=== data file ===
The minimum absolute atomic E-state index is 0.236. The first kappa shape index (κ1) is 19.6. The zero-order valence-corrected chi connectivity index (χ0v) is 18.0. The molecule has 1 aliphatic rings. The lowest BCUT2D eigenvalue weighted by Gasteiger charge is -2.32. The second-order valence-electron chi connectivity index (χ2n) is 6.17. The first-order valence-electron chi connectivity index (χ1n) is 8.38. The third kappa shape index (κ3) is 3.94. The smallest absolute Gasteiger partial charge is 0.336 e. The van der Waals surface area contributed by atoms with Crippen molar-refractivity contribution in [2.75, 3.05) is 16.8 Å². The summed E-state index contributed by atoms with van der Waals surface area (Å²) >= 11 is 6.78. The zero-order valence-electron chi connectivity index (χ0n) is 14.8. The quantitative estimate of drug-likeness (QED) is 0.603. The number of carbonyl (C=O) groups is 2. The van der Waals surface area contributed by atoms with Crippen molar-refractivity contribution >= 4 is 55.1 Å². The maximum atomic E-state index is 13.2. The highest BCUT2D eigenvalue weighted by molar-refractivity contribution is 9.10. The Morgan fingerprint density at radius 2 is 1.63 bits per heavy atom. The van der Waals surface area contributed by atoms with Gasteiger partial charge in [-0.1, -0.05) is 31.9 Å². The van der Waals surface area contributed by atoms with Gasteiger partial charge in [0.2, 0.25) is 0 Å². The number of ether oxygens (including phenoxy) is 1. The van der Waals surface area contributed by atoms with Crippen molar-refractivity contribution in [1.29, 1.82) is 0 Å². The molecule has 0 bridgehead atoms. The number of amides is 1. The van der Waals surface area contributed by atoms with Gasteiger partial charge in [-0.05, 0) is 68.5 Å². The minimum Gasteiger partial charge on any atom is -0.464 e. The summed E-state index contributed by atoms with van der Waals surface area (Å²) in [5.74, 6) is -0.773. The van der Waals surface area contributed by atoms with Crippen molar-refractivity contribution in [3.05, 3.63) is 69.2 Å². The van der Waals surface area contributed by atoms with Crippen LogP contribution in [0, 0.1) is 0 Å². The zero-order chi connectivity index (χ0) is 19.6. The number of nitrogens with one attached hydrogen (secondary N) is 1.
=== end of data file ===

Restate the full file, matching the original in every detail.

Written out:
The minimum absolute atomic E-state index is 0.236. The first kappa shape index (κ1) is 19.6. The zero-order valence-corrected chi connectivity index (χ0v) is 18.0. The molecule has 1 aliphatic rings. The lowest BCUT2D eigenvalue weighted by Gasteiger charge is -2.32. The second-order valence-electron chi connectivity index (χ2n) is 6.17. The first-order valence-electron chi connectivity index (χ1n) is 8.38. The third kappa shape index (κ3) is 3.94. The smallest absolute Gasteiger partial charge is 0.336 e. The van der Waals surface area contributed by atoms with Crippen molar-refractivity contribution in [2.75, 3.05) is 16.8 Å². The summed E-state index contributed by atoms with van der Waals surface area (Å²) >= 11 is 6.78. The zero-order valence-electron chi connectivity index (χ0n) is 14.8. The quantitative estimate of drug-likeness (QED) is 0.603. The number of carbonyl (C=O) groups is 2. The van der Waals surface area contributed by atoms with Crippen molar-refractivity contribution >= 4 is 55.1 Å². The maximum atomic E-state index is 13.2. The highest BCUT2D eigenvalue weighted by molar-refractivity contribution is 9.10. The Morgan fingerprint density at radius 2 is 1.63 bits per heavy atom. The van der Waals surface area contributed by atoms with Gasteiger partial charge in [-0.1, -0.05) is 31.9 Å². The van der Waals surface area contributed by atoms with Gasteiger partial charge in [0.2, 0.25) is 0 Å². The number of ether oxygens (including phenoxy) is 1. The van der Waals surface area contributed by atoms with Crippen molar-refractivity contribution in [1.29, 1.82) is 0 Å². The molecule has 0 bridgehead atoms. The number of amides is 1. The van der Waals surface area contributed by atoms with Gasteiger partial charge in [-0.05, 0) is 68.5 Å². The minimum Gasteiger partial charge on any atom is -0.464 e. The summed E-state index contributed by atoms with van der Waals surface area (Å²) in [5.74, 6) is -0.773. The van der Waals surface area contributed by atoms with Crippen molar-refractivity contribution in [3.05, 3.63) is 69.2 Å². The van der Waals surface area contributed by atoms with Crippen LogP contribution in [0, 0.1) is 0 Å². The zero-order chi connectivity index (χ0) is 19.6. The number of nitrogens with one attached hydrogen (secondary N) is 1.